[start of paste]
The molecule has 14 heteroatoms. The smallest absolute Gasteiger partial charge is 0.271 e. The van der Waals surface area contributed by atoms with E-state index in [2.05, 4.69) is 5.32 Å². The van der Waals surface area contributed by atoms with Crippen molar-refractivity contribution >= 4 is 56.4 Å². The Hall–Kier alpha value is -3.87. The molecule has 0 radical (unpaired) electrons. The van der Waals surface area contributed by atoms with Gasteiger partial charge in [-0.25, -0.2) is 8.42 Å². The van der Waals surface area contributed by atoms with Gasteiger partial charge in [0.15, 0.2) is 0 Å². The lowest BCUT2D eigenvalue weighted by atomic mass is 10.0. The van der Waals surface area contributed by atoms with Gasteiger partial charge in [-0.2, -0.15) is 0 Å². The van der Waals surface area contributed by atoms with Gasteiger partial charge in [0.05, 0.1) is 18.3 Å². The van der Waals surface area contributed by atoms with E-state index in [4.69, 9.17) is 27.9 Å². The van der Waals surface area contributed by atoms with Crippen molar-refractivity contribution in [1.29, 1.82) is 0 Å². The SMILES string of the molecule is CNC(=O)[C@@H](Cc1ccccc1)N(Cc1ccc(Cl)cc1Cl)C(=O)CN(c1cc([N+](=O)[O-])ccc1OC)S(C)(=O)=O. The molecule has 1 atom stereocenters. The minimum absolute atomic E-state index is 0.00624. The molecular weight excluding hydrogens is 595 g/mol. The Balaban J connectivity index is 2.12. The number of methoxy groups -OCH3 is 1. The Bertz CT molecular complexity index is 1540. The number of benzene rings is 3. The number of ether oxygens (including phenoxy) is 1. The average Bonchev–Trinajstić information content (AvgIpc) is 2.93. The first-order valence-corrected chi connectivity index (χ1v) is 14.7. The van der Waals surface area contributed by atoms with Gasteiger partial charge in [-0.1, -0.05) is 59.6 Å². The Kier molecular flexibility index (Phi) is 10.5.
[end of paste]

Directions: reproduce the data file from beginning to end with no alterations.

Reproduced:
The molecule has 14 heteroatoms. The smallest absolute Gasteiger partial charge is 0.271 e. The van der Waals surface area contributed by atoms with E-state index in [2.05, 4.69) is 5.32 Å². The van der Waals surface area contributed by atoms with Crippen molar-refractivity contribution >= 4 is 56.4 Å². The Hall–Kier alpha value is -3.87. The molecule has 0 radical (unpaired) electrons. The van der Waals surface area contributed by atoms with Gasteiger partial charge in [-0.25, -0.2) is 8.42 Å². The van der Waals surface area contributed by atoms with Gasteiger partial charge in [0.15, 0.2) is 0 Å². The lowest BCUT2D eigenvalue weighted by atomic mass is 10.0. The van der Waals surface area contributed by atoms with Gasteiger partial charge in [-0.2, -0.15) is 0 Å². The van der Waals surface area contributed by atoms with Gasteiger partial charge in [0.05, 0.1) is 18.3 Å². The van der Waals surface area contributed by atoms with E-state index in [4.69, 9.17) is 27.9 Å². The van der Waals surface area contributed by atoms with Crippen molar-refractivity contribution in [1.29, 1.82) is 0 Å². The SMILES string of the molecule is CNC(=O)[C@@H](Cc1ccccc1)N(Cc1ccc(Cl)cc1Cl)C(=O)CN(c1cc([N+](=O)[O-])ccc1OC)S(C)(=O)=O. The molecule has 1 atom stereocenters. The minimum absolute atomic E-state index is 0.00624. The molecular weight excluding hydrogens is 595 g/mol. The Balaban J connectivity index is 2.12. The number of methoxy groups -OCH3 is 1. The Bertz CT molecular complexity index is 1540. The number of benzene rings is 3. The number of ether oxygens (including phenoxy) is 1. The average Bonchev–Trinajstić information content (AvgIpc) is 2.93. The first-order valence-corrected chi connectivity index (χ1v) is 14.7. The van der Waals surface area contributed by atoms with Gasteiger partial charge in [-0.1, -0.05) is 59.6 Å². The Kier molecular flexibility index (Phi) is 10.5.